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Rashomon
(1950)

Director: Akira Kurosawa
Writers: Ryűnosuke Akutagawa(story),Akira Kurosawa(screenplay)
Cast: Toshir˘ Mifune, Machiko Ky˘, Masayuki Mori
Genre: Crime, Drama
Length: 1h 28min
Country: Japan


Synopsis (spoiler free): Three men gather together in the ruins of an old Japanese gate house to escape a rainstorm. A priest and a woodsman tell their versions of the story of a murdered samurai. Both men had been partially witnessed the crime and testified at the trial of the accused bandit who committed the crime. We see three different versions of the truth as told from each viewpoint.

Review: I really liked the set location of the old ruined wooden gate, which to me looked like an old temple. And the rain, lots of rain!...that added to the feel of three weary travelers huddled together, telling their stories. I thought the mystery of a horrible event that the men knew about, but could hardly believe, was intriguing and I couldn't wait to find out what the mystery was. The three actors at the ruins were all well cast to fit their roles and conveyed different personalities quit well. I liked them as actors.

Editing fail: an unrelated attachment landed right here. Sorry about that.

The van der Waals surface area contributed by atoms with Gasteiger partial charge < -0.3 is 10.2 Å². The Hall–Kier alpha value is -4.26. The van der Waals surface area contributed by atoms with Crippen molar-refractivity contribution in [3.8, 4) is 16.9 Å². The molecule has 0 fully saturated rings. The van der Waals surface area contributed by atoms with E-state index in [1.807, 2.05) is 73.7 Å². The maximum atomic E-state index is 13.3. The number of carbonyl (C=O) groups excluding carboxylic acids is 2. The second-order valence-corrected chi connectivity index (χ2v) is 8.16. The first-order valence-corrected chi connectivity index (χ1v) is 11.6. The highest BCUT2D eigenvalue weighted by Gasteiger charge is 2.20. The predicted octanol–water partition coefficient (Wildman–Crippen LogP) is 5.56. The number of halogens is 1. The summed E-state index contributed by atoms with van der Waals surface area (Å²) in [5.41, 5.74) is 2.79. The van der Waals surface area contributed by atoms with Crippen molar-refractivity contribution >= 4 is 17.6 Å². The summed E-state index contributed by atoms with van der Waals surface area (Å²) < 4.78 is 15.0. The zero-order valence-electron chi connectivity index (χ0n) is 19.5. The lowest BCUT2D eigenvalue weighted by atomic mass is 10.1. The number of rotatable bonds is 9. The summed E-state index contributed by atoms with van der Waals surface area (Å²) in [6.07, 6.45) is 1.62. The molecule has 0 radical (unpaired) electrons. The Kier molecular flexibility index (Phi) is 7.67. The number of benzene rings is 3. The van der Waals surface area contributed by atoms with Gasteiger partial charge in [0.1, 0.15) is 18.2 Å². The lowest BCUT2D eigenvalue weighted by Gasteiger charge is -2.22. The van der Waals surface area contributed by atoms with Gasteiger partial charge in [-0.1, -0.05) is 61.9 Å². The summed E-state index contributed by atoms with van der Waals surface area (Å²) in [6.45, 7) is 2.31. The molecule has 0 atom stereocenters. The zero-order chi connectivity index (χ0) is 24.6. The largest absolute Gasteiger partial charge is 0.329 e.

But when the story flashed back to the three characters in the woods, I lost interest. It was a let down once I seen what their versions of the horrible event was. I guess I imaged something more provocative and stirring would ensue.

The woodland characters seemed two dimensional and even the cinematography wasn't great, consisting of mainly close ups. The thief was so over the top in his acting that he was annoying and seemed more comical than anything.

This was made for Japanese audiences in 1950 and the themes of duality and how men put on a different face than what their true nature is, most have resonated well with the Japanese psyche. These themes of the nature of human duality come up often in Japanese culture.

I also bet that the three characters in the woods (the horseman, the thief, the lady) were presented on film like Kabuki actors. So this might have been an awesome film for a 50s Japanese audiences that was familiar with the themes and Kabuki theater. But it didn't resonate with me.